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Solo tent buying advice

3:54 p.m. on March 24, 2010 (EDT)
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5 forum posts

I need to know your thoughts on the best solo tent out there. I know that I'm going to get a lot of "this is the best, because it's the one I own" comments, but all is welcome.

I have spent many hours trying to come up with my own conclusion on which tent is best, but I am beginning to run in circles.

Here is my main criteria in order of importance to me.

1. Weight- Less than 4 lbs.

2. Price- Less than $275

3. Floor Space- I'm 6'0, and do not want to touch the end walls with my feet or head when asleep.

4. Vestibule area- I have a big pack (too big but I like it) that I would like to keep under there as well as muddy boots, and still have room to cook in bad weather.

Thanks for any help ...

4:24 p.m. on March 24, 2010 (EDT)
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415 forum posts

Weighing the pros and cons of products like this can be maddening -- you always end up sacrificing one thing you want to get something else.

Which models stood out in the course of your research? It'd be helpful to know what you've looked at already and let forum readers guide you from there. Could be you've already seen the one you want but just need some encouragement.

5:14 p.m. on March 24, 2010 (EDT)
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311 forum posts

Weighing the pros and cons of products like this can be maddening -- you always end up sacrificing one thing you want to get something else.

Which models stood out in the course of your research? It'd be helpful to know what you've looked at already and let forum readers guide you from there. Could be you've already seen the one you want but just need some encouragement.

Very well put and i will add another view to this.Every body has their own opinion on what they consider "the" solo tent to own.From ultra light tarp tents to 4 season mountaineering tents.Here is were you need to decide what "you" are looking for and what kind of conditions it will be used in.Myself i use the MSR Hubba HP and love it.2lbs 10oz and double wall with very little netting.Here in the Northwest i use this from summer thru winter and from forest to high alpine for 2 years and still love it.If to do over i would get the 2 man for winter use but due to the current finance situation the money is not there at this time.What ever you decide on borrow or rent one if poss to give it a trial run.Also used is a good option if you can find what you want.Let us know what you come up with.ymmv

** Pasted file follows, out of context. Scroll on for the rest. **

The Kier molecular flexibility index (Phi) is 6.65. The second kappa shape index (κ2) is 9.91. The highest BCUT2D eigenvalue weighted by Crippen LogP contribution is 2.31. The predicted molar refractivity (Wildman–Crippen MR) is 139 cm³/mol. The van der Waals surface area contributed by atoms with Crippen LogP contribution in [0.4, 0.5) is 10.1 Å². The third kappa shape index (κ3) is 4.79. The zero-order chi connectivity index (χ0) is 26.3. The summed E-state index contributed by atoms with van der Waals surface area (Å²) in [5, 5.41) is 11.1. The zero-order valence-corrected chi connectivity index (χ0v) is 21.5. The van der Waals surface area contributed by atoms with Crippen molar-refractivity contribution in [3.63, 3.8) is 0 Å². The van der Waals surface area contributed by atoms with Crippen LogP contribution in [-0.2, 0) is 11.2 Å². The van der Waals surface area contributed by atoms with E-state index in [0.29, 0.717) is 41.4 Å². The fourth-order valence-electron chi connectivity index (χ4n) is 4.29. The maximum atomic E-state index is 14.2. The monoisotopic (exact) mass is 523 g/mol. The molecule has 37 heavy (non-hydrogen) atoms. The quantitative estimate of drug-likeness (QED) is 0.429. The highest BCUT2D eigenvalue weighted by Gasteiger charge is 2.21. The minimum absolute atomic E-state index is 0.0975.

5:18 p.m. on March 24, 2010 (EDT)
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415 forum posts

I have a friend who has backpacked all over the world with a Hubba, including at 19,000 feet in the Himalaya. Tough little tent.

8:02 p.m. on March 24, 2010 (EDT)
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3,925 forum posts

I use the Golite Shangra-la cone shaped tent. It comes in three parts and is extremely light. See images below. The colors are Bamboo and Evergreen. The Fly and floor can be used together, or any combination of the three. I have all three parts. I am 6' 7" tall and sleep without touching the walls. The floor is 6 sided, the tent stands with either one pole in the middle or you can tie the top to a branch above. There is no vestibule, but by yourself theres no need for one. It has plenty of space for your gear. I can stand on my knee's inside and not touch the top. Go to www.golite.com and look under shelters. There are many tents there called the Shangra-la. I don't remember the model number. The center pole can be substituted with a extendable hiking stick. It has two bug screened vents at the top and reflective tie outs for the stakes. Using the bugnetted floor part or the floor without the bug netting it has clips to hold the floor to the tent. I have used mine for about 10 years. I have had domes and I like this better, mainly because of the lightweightness with the same room inside as a dome.

3:46 a.m. on March 25, 2010 (EDT)
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3,962 forum posts

Hilleberg Akto maybe(search around to find a decent price.)


1:15 p.m. on March 25, 2010 (EDT)
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5 forum posts

Thanks guys..

First off, I'm not going to need a serious mountaineering tent, and I have no experience with tarp/tents but I do not think I would like one of those. I don't have a great reason, but I lean toward having a freestanding tent. (Please feel free to comment the pros and cons of that)

I live in mid-TN, so most of my backpacking will be done in a mild climate in moderate terrain, but it can be humid in the summer, plus some camping in the Appalachians to the East.

I think the MSR Hubba would be good, but the HP version is a little out of my price range. Same goes for the Akto.

To get to Tom's point, I like some of the Sierra Designs models. Specifically, the Lightning XT1 and the Clip Flashlight 2, although it's not freestanding, I think the extra room vs. weight is sweet. Then there is the Mountain Hardwear Sprite, which I think is an innovative design, just not sure how useful the space is inside. I have also read good things about the Big Agnes Seedhouse, which may be too expensive for me anyway, and the Marmot Eos 1. Bottom line is price will determine a lot. I don't want to skimp and be stuck with an average tent (like the one I'm in now), but I'm not serious enough to pay something outrageous that will not get the use it was made for.